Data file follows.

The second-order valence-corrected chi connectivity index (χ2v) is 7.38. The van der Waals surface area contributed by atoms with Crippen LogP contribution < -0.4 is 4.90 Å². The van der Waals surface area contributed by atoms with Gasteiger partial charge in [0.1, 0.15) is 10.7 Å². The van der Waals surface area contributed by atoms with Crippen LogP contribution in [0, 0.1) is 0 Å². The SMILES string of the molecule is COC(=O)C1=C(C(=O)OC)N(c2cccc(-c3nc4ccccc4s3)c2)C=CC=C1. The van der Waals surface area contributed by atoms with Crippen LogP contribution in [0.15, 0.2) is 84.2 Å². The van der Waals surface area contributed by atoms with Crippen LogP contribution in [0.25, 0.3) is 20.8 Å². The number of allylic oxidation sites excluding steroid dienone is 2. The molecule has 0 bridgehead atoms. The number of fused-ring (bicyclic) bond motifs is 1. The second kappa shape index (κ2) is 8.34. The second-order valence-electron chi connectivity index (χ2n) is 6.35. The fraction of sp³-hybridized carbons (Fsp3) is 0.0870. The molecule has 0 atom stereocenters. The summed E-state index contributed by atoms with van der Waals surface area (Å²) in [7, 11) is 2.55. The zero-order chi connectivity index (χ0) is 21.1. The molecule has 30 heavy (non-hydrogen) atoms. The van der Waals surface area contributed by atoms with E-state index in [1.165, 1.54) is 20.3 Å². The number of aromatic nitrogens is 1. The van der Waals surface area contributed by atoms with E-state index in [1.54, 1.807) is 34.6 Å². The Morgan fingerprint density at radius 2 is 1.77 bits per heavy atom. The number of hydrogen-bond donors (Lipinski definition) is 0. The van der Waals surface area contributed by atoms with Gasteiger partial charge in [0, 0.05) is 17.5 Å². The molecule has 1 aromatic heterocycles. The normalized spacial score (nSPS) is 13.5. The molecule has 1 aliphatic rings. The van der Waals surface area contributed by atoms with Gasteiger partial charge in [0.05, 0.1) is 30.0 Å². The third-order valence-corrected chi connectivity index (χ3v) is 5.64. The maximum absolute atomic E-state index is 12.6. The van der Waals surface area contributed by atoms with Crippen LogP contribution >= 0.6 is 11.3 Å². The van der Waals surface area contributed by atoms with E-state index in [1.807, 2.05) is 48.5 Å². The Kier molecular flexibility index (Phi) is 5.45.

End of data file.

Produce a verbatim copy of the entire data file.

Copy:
The second-order valence-corrected chi connectivity index (χ2v) is 7.38. The van der Waals surface area contributed by atoms with Crippen LogP contribution < -0.4 is 4.90 Å². The van der Waals surface area contributed by atoms with Gasteiger partial charge in [0.1, 0.15) is 10.7 Å². The van der Waals surface area contributed by atoms with Crippen LogP contribution in [0, 0.1) is 0 Å². The SMILES string of the molecule is COC(=O)C1=C(C(=O)OC)N(c2cccc(-c3nc4ccccc4s3)c2)C=CC=C1. The van der Waals surface area contributed by atoms with Crippen LogP contribution in [0.15, 0.2) is 84.2 Å². The van der Waals surface area contributed by atoms with Crippen LogP contribution in [0.25, 0.3) is 20.8 Å². The number of allylic oxidation sites excluding steroid dienone is 2. The molecule has 0 bridgehead atoms. The number of fused-ring (bicyclic) bond motifs is 1. The second kappa shape index (κ2) is 8.34. The second-order valence-electron chi connectivity index (χ2n) is 6.35. The fraction of sp³-hybridized carbons (Fsp3) is 0.0870. The molecule has 0 atom stereocenters. The summed E-state index contributed by atoms with van der Waals surface area (Å²) in [7, 11) is 2.55. The zero-order chi connectivity index (χ0) is 21.1. The molecule has 30 heavy (non-hydrogen) atoms. The van der Waals surface area contributed by atoms with E-state index in [1.165, 1.54) is 20.3 Å². The number of aromatic nitrogens is 1. The van der Waals surface area contributed by atoms with E-state index in [1.54, 1.807) is 34.6 Å². The Morgan fingerprint density at radius 2 is 1.77 bits per heavy atom. The number of hydrogen-bond donors (Lipinski definition) is 0. The van der Waals surface area contributed by atoms with Gasteiger partial charge in [0, 0.05) is 17.5 Å². The molecule has 1 aromatic heterocycles. The normalized spacial score (nSPS) is 13.5. The molecule has 1 aliphatic rings. The van der Waals surface area contributed by atoms with Gasteiger partial charge in [0.05, 0.1) is 30.0 Å². The third-order valence-corrected chi connectivity index (χ3v) is 5.64. The maximum absolute atomic E-state index is 12.6. The van der Waals surface area contributed by atoms with Crippen LogP contribution >= 0.6 is 11.3 Å². The van der Waals surface area contributed by atoms with E-state index in [1.807, 2.05) is 48.5 Å². The Kier molecular flexibility index (Phi) is 5.45.